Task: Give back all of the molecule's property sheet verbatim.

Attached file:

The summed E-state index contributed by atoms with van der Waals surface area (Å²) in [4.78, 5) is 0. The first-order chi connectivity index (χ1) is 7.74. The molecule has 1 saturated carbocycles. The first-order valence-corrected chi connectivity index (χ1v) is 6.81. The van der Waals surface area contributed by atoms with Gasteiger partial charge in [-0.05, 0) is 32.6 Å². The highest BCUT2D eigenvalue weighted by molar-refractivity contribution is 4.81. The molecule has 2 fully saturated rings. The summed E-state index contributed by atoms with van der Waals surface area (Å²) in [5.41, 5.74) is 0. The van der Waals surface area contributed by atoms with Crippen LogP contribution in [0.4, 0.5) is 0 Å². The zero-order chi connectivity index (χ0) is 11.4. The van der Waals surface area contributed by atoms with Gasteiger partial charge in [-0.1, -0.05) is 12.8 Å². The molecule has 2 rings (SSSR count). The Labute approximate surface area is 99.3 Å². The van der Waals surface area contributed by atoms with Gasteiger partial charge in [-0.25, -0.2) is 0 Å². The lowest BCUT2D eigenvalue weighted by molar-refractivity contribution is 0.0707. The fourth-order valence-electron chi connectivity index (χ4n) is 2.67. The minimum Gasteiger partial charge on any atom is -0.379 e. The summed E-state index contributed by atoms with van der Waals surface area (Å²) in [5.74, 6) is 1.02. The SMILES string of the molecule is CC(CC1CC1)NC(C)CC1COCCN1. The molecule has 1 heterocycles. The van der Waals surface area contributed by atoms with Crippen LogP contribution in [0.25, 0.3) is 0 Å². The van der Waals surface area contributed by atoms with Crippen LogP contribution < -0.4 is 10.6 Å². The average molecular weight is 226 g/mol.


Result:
The summed E-state index contributed by atoms with van der Waals surface area (Å²) in [4.78, 5) is 0. The first-order chi connectivity index (χ1) is 7.74. The molecule has 1 saturated carbocycles. The first-order valence-corrected chi connectivity index (χ1v) is 6.81. The van der Waals surface area contributed by atoms with Gasteiger partial charge in [-0.05, 0) is 32.6 Å². The highest BCUT2D eigenvalue weighted by molar-refractivity contribution is 4.81. The molecule has 2 fully saturated rings. The summed E-state index contributed by atoms with van der Waals surface area (Å²) in [5.41, 5.74) is 0. The van der Waals surface area contributed by atoms with Crippen LogP contribution in [0.4, 0.5) is 0 Å². The zero-order chi connectivity index (χ0) is 11.4. The van der Waals surface area contributed by atoms with Gasteiger partial charge in [-0.1, -0.05) is 12.8 Å². The molecule has 2 rings (SSSR count). The Labute approximate surface area is 99.3 Å². The van der Waals surface area contributed by atoms with Gasteiger partial charge in [-0.25, -0.2) is 0 Å². The lowest BCUT2D eigenvalue weighted by molar-refractivity contribution is 0.0707. The fourth-order valence-electron chi connectivity index (χ4n) is 2.67. The minimum Gasteiger partial charge on any atom is -0.379 e. The summed E-state index contributed by atoms with van der Waals surface area (Å²) in [5.74, 6) is 1.02. The SMILES string of the molecule is CC(CC1CC1)NC(C)CC1COCCN1. The molecule has 1 heterocycles. The van der Waals surface area contributed by atoms with Crippen LogP contribution in [0.25, 0.3) is 0 Å². The van der Waals surface area contributed by atoms with Crippen LogP contribution < -0.4 is 10.6 Å². The average molecular weight is 226 g/mol.